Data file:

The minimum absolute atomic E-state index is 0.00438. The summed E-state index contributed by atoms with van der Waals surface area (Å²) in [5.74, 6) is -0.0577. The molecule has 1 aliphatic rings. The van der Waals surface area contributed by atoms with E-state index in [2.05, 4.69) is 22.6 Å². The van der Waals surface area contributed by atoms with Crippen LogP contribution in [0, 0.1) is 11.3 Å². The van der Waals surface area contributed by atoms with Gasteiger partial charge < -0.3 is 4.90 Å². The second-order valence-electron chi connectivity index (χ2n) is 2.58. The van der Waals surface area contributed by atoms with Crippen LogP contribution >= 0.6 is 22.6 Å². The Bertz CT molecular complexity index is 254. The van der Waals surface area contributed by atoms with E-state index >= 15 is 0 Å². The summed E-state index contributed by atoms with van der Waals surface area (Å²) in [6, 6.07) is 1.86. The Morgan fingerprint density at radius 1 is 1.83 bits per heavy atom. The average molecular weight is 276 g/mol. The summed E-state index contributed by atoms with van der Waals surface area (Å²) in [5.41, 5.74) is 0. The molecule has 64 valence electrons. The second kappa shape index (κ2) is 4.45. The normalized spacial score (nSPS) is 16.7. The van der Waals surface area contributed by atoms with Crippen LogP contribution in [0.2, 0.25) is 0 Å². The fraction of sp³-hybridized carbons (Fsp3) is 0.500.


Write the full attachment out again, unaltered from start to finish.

The minimum absolute atomic E-state index is 0.00438. The summed E-state index contributed by atoms with van der Waals surface area (Å²) in [5.74, 6) is -0.0577. The molecule has 1 aliphatic rings. The van der Waals surface area contributed by atoms with E-state index in [2.05, 4.69) is 22.6 Å². The van der Waals surface area contributed by atoms with Crippen LogP contribution in [0, 0.1) is 11.3 Å². The van der Waals surface area contributed by atoms with Gasteiger partial charge < -0.3 is 4.90 Å². The second-order valence-electron chi connectivity index (χ2n) is 2.58. The van der Waals surface area contributed by atoms with Crippen LogP contribution >= 0.6 is 22.6 Å². The Bertz CT molecular complexity index is 254. The van der Waals surface area contributed by atoms with E-state index >= 15 is 0 Å². The summed E-state index contributed by atoms with van der Waals surface area (Å²) in [6, 6.07) is 1.86. The Morgan fingerprint density at radius 1 is 1.83 bits per heavy atom. The average molecular weight is 276 g/mol. The summed E-state index contributed by atoms with van der Waals surface area (Å²) in [5.41, 5.74) is 0. The molecule has 64 valence electrons. The second kappa shape index (κ2) is 4.45. The normalized spacial score (nSPS) is 16.7. The van der Waals surface area contributed by atoms with Crippen LogP contribution in [0.2, 0.25) is 0 Å². The fraction of sp³-hybridized carbons (Fsp3) is 0.500.